What’s the Statute of Limitations in Ohio for a Minor Injured in a Car Accident?
Posted in: Car Accidents
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Legal Help for the Injured
When another party’s negligence injures your child, you can take action as their parent or legal guardian. Fortunately, our dedicated Ohio child injury lawyers at Kisling, Nestico & Redick can fight for your child’s rights and make recovering compensation easier.
Let our team discuss your options and work tirelessly for everything your family deserves. Contact KNR for a free, no-obligation consultation.
KNR has a track record of success. We fight for child injury victims and strive to ensure the financial recovery process is as stress-free as possible. With our team on your side, there is less hassle and an increased opportunity to reduce the negative impact of your child’s injuries on their life.
At KNR, we ask, “what more can we do?”:
Child injury claims are often complex. Some of the top questions families have regarding child injury claims include:
Yes, the statute of limitations for personal injury claims in Ohio is just two years under Ohio Revised Code section 2305.10. If your claim is not filed before the deadline, you will lose your chance to have your case heard by the Ohio civil court system.
As your child’s parent or legal guardian, you are their most prominent advocate. Our team will be by your side to help you fight for the compensation you deserve, but we can’t get started on your case until you contact us to explore your legal options.
It is common for defendants to accuse the child’s parents or another party of being at fault for their injuries. Ohio is a modified comparative negligence state with a 50% threshold. So if your portion of liability does not exceed 50% when you share liability, you may still have the right to compensation.
Child injury accidents can take many forms. Some common types of child injury accidents in Ohio include:
If your child suffered another type of injury that was not included, contact our office to learn more about what legal options are best suited for your child’s injury case.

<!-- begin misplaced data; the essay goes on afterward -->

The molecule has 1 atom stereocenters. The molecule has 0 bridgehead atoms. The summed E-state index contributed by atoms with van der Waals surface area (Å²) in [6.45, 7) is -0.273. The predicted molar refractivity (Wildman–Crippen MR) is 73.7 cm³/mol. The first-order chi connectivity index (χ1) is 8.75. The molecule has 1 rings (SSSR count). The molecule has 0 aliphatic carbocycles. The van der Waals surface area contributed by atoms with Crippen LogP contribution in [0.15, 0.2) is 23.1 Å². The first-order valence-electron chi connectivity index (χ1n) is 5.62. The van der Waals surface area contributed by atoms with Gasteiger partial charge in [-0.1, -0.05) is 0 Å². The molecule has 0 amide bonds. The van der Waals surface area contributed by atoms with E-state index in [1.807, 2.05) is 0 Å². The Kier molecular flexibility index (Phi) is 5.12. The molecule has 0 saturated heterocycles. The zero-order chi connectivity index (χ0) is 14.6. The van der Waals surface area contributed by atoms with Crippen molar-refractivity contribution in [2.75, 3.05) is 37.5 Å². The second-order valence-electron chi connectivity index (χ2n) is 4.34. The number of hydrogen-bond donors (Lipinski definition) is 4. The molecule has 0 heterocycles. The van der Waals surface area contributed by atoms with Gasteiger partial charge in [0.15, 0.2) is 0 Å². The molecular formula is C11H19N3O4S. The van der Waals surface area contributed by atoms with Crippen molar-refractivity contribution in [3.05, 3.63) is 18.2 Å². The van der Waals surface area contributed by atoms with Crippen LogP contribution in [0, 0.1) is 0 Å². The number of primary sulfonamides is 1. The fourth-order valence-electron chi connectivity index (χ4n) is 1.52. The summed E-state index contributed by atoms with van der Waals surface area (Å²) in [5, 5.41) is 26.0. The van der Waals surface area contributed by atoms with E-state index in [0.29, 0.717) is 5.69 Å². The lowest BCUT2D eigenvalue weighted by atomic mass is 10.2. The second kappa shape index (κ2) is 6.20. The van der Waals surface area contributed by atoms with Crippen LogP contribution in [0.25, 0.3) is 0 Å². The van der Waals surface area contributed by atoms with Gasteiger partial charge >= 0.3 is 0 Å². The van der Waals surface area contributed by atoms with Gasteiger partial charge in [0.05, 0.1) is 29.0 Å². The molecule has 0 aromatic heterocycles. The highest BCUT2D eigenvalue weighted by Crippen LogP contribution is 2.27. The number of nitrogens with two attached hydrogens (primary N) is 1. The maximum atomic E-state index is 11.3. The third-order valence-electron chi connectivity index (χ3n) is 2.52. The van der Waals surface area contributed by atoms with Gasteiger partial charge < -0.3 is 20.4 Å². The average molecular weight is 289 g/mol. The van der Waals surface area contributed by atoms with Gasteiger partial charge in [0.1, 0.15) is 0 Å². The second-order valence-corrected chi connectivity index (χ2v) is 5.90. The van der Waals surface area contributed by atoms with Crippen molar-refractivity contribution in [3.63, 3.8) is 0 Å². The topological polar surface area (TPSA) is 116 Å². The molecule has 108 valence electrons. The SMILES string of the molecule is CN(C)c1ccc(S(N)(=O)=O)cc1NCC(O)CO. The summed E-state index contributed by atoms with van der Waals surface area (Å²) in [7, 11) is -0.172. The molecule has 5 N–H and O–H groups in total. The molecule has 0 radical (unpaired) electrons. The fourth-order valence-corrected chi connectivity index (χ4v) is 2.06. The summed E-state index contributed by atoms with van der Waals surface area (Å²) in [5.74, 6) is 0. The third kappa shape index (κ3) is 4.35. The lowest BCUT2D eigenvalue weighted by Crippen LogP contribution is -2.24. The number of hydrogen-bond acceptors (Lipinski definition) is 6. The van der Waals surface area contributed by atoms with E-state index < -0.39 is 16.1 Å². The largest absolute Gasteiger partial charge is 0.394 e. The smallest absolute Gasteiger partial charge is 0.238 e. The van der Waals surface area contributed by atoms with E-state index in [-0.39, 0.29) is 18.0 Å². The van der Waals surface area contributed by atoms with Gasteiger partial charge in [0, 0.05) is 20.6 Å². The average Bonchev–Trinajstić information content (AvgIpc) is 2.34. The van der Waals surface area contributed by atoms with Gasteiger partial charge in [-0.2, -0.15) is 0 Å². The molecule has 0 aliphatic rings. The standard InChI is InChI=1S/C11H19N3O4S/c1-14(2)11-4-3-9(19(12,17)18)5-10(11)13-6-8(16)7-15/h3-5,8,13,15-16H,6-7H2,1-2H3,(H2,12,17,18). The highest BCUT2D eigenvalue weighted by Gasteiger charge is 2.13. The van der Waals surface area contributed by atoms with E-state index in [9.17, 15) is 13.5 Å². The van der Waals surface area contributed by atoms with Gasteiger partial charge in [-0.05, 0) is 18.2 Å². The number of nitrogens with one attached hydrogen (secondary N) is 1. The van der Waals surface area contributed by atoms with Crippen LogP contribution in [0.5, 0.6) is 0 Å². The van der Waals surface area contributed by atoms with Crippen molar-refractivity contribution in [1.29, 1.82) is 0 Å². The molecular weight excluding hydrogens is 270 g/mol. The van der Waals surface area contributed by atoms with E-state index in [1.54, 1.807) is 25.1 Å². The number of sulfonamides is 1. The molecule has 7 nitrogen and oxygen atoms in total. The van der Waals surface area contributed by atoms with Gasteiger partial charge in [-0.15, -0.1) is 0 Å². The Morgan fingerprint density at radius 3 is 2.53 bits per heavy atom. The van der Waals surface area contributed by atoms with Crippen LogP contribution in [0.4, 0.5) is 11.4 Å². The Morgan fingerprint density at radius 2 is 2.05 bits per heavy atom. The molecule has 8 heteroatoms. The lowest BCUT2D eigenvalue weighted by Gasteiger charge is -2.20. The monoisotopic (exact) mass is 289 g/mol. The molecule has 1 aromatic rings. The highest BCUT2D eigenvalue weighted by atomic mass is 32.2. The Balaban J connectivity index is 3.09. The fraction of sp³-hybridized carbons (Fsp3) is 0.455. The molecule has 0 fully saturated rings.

Our statewide practice is designed to make going through an injury claim more convenient and accessible for victims. With 12 Ohio locations, KNR is a call or click away.
*KNR also serves Ohio’s rural counties & conducts consultations via Zoom.
Generally, when childcare providers, property owners, healthcare providers, and other parties who may owe your child a duty of care fail to uphold it, they can be held accountable.
It is more common than you might think for multiple parties to share liability for child injuries. Your attorney must closely examine what transpired to ensure all parties are identified and brought to justice for your child’s suffering and damages.
The individual or entity responsible for causing your child injuries and damages can be ordered to compensate your family for your suffering. To do this, we will need to show the elements of negligence have been met. These include:
The elements of negligence can be complex. However, it will be your child injury lawyer’s responsibility to show the defendant owed your child a duty of care. For example, if your child were involved in a school bus accident, the bus operator would owe them a duty of care, as they are responsible for your child’s safety.
If the l bus driver engaged in unsafe driving, this would likely be considered a breach of their duty of care because they put your child at risk by failing to uphold their obligation.
The bus driver’s unsafe driving must have caused your child’s injuries or damage. Your child and family must have suffered significant financial, emotional, physical, and psychological damages because the school bus driver breached their duty of care.
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Fight for Everything You’re Owed
After a serious injury, you need to consider how your child’s life will be affected in the long term. If you settle too quickly or fail to think about the future medical care they may need, you could be accepting less than your child’s injury claim is worth.
You and your child have the legal right to be compensated for how your child’s injuries have affected their life and financial security. The emotional trauma, financial losses, and strain of the experience may warrant legal action against the liable party.
Families have the right to compensation for non-economic damages and economic damages. Economic damages describe monetary losses, while non-economic damages account for lifestyle damages, emotional trauma, and physical injuries. Collectively, they are known as compensable damages. Examples of compensatory losses could include:
Under Ohio Revised Code §2315.21, your family may also be awarded punitive damages. However, they may only be awarded if the defendant’s actions were malicious, aggravated, reprehensible, or grossly negligent. Punitive damages are designed to punish the defendant and send a message to the community that conduct of this nature will not be tolerated.
Our client, a minor, was hit by a school bus in the school parking lot and sustained various…
What Makes KNR Special?
Seeing your child experience a serious injury because of another’s recklessness is devastating and stressful. At KNR, we strive to make the process easy for you and your family while aggressively pursuing the result you and your child need t see. What you’re going through is hard enough. Getting legal help shouldn’t be.